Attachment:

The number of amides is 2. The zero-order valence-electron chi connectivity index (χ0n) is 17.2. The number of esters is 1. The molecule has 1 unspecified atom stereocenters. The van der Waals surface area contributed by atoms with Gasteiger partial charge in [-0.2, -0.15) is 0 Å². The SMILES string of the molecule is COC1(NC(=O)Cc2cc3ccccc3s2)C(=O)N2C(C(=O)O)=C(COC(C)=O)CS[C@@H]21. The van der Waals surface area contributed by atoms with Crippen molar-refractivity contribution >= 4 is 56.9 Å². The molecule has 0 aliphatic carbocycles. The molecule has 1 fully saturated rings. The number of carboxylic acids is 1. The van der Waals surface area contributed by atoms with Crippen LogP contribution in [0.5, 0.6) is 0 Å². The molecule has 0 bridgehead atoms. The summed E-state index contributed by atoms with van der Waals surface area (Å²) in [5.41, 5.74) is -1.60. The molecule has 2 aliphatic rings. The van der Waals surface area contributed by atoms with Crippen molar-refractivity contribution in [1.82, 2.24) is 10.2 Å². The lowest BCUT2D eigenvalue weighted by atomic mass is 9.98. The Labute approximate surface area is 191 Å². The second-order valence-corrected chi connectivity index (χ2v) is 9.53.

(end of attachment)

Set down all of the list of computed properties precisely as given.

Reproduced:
The number of amides is 2. The zero-order valence-electron chi connectivity index (χ0n) is 17.2. The number of esters is 1. The molecule has 1 unspecified atom stereocenters. The van der Waals surface area contributed by atoms with Gasteiger partial charge in [-0.2, -0.15) is 0 Å². The SMILES string of the molecule is COC1(NC(=O)Cc2cc3ccccc3s2)C(=O)N2C(C(=O)O)=C(COC(C)=O)CS[C@@H]21. The van der Waals surface area contributed by atoms with Crippen molar-refractivity contribution >= 4 is 56.9 Å². The molecule has 0 aliphatic carbocycles. The molecule has 1 fully saturated rings. The number of carboxylic acids is 1. The van der Waals surface area contributed by atoms with Crippen LogP contribution in [0.5, 0.6) is 0 Å². The molecule has 0 bridgehead atoms. The summed E-state index contributed by atoms with van der Waals surface area (Å²) in [5.41, 5.74) is -1.60. The molecule has 2 aliphatic rings. The van der Waals surface area contributed by atoms with Crippen molar-refractivity contribution in [1.82, 2.24) is 10.2 Å². The lowest BCUT2D eigenvalue weighted by atomic mass is 9.98. The Labute approximate surface area is 191 Å². The second-order valence-corrected chi connectivity index (χ2v) is 9.53.